SOMETIMES, Mr Luo Fei enjoys taking a moment to look out of his 28th floor office across boomtown Shenzhen to reminisce on the dozens of major clients he has helped make their fortunes over the past decade or so of economic turgidity.
But while his top floor office may offer panoramic vistas of the beehive of commercial activity far below, Mr. Luo is just as likely to gaze wistfully over the hazy purple mountains and further to the west.
For it is there that his company’s charitable campaign has planted its deepest roots.
Green Pine has taken it upon itself to shoulder much of the “burden” of a comprehensive and generous program to help instill cultural pride in all of China’s 55 ethnic minorities through the establishment of song and dance troupes.
But in an exclusive interview with NextInsight, Mr. Luo, President and Director of Green Pine Capital, considers the act no burden at all, but instead a responsible decision – both ethically and from the business side.
“We see charitable giving like this as a very important investment,” he said.
The hills are alive…
From a place of tears and tragedy over a year ago, the sound of music can now be heard coming from the mountainous region hit by a devastating earthquake on May 12, 2008.
Green Pine is still relatively ‘green’ in its attempts to help all the country’s recognized minorities through song, but one ethnic group – the Qiang (羌族), who call quake-hit areas in Sichuan Province home – are among the earliest beneficiaries of Mr. Luo’s goodwill work.
“Our goal is to help children of all 55 ethnic minorities take more pride in themselves and their heritage. We want to set up an art troupe for every one of these groups to give them more confidence and opportunities,” he said.
China’s 1.3 bln strong population has 56 officially recognized ethnic groups, with the Han Chinese making up around 98% of the total. So to reach out the 55 minorities, Green Pine has already sponsored seven musical troupes, and plans to keep going until the remaining 48 have had their day onstage.
“In China, although everyone is guaranteed an education, it is very Han-centric,” said Mr. Luo, himself a Han Chinese. “So it is important to educate these minorities about their cultural heritage.”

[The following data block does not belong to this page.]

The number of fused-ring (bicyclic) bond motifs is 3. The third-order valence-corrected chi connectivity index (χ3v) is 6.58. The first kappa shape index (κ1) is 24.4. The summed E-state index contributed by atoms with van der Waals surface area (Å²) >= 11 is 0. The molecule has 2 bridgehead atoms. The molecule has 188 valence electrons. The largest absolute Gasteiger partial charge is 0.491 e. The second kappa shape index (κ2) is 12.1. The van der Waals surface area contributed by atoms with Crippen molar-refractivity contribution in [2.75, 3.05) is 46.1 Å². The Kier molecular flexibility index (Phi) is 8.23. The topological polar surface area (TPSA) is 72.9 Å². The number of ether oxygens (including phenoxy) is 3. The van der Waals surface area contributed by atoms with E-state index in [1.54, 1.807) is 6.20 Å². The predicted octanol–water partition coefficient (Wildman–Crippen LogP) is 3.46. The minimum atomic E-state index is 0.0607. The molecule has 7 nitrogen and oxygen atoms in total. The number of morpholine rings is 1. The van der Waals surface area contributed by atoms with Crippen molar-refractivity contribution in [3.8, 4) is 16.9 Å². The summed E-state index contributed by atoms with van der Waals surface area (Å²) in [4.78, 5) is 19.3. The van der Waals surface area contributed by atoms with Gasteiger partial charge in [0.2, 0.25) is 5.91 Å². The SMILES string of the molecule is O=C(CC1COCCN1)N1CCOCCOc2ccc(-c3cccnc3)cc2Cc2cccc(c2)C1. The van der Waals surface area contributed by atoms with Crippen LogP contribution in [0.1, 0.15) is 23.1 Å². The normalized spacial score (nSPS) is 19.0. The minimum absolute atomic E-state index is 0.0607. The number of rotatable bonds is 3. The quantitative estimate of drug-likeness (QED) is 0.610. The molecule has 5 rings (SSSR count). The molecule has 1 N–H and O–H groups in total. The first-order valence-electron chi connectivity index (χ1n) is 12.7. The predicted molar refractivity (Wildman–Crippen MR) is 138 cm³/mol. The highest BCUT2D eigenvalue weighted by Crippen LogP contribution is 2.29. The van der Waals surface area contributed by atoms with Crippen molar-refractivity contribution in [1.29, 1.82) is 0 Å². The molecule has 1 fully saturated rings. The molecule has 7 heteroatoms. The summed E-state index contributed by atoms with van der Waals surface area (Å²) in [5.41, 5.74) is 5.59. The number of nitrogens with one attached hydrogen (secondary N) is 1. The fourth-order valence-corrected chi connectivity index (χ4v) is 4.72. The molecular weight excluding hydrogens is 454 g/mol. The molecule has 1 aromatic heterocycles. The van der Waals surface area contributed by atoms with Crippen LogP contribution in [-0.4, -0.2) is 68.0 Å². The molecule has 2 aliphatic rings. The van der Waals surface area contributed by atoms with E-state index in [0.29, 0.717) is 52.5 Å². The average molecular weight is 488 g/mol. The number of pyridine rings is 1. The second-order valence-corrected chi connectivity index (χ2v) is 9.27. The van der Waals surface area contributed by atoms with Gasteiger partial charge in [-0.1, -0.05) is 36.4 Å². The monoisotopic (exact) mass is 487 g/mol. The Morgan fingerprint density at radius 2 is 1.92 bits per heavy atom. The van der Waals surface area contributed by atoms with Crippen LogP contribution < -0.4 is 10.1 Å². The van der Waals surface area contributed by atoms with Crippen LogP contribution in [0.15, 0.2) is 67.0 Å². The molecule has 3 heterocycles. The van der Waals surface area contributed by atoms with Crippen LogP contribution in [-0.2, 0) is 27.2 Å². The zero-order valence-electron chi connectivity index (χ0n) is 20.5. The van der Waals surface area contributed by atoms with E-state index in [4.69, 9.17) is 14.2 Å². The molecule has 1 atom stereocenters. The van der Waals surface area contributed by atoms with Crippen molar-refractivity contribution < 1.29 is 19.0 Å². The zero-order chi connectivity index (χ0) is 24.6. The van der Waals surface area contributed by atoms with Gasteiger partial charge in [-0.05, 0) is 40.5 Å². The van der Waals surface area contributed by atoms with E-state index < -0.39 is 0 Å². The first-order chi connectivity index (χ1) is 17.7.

He said the troupes are mainly singers, but also dance in rhythm.
“Through this means they can better protect and spread their culture through song and dance. Among the seven troupes so far, the one that struck me the most is the Qiang ethnicity,” Mr. Luo said.
He said that he and his colleagues encountered many Qiang children near some of the schools that collapsed or were still standing by a thread near the Wenchuan epicenter, and the resilience and bravery of the students’ moved him profoundly.
“This group gave me the deepest impression. When the quake happened, we were very upset, and upon arriving in Wenchuan, we worked with other organizations to arrange for their safe journey to Shenzhen.
“After, we set up a singing troupe for them, we helped them make friends and share experiences with other groups. They stayed in Shenzhen to continue their studies in a more stable environment for three months as their schools were being restored or rebuilt.”
In September 2008, Green Pine helped them return to the Sichuan capital of Chengdu to live in rented accommodation until their schools could be rebuilt. “In September of this year, all the students will be able to return to their rebuilt schools,” Mr. Luo said.
More than just song and dance
Green Pine has a two-pronged approach to its charitable campaign. In addition to raising the self esteem of ethnic minorities through song and dance, it also lends a hand to needy graduate students with scholastic promise.
“We help impoverished but talented graduate students with their tuition and adjustment to the rigors of higher learning through interest-free loans and no strict timeframe for return of principal,” Mr. Luo said.
He added that in Shenzhen, there are several hundred graduate students who have benefitted from Green Pine’s tuition support program.
Giving back to society
It was inevitable that the ‘elephant in the room’ question could be avoided, so it wasn’t.
As head of one of China’s most profitable venture capital and asset management firms, Mr. Luo was asked how such a successful operation dedicated to making as much money as possible could reconcile this with putting so much energy into charitable work – which was not in the business of making profits.
“We have 10 years experience in venture capital, and we have seen China grow tremendously over this period. Green Pine invested heavily during this period and reaped many benefits, so we want to share this bounty with others,” Mr. Luo said.
He said that over the past decade, Green Pine has invested in several dozen firms, with six of them having already successfully listed -- three on domestic bourses.
“Some had IPOs, some exercised M&As. So over the past decade or so, we have grown quickly along with them, thanks to the overall rapid growth of the domestic economy and its enterprises.
“And because we were major beneficiaries of this rapid growth, we feel duty bound to share our bounty with those less fortunate who may not be in a position to benefit from the country’s economic miracle for a variety of reasons.”
He said that looking back at Green Pine’s initial investments a decade ago, they are worth 10 times what was paid originally.
“This is very enviable growth. Recently we have been averaging over 20% revenue growth, so it is, you could say, a moral obligation to share some of this bounty with those less fortunate,” Mr. Luo said.
Mr Luo is also featured in our recent story Countdown to China’s Growth Enterprise Market (GEM) board launch
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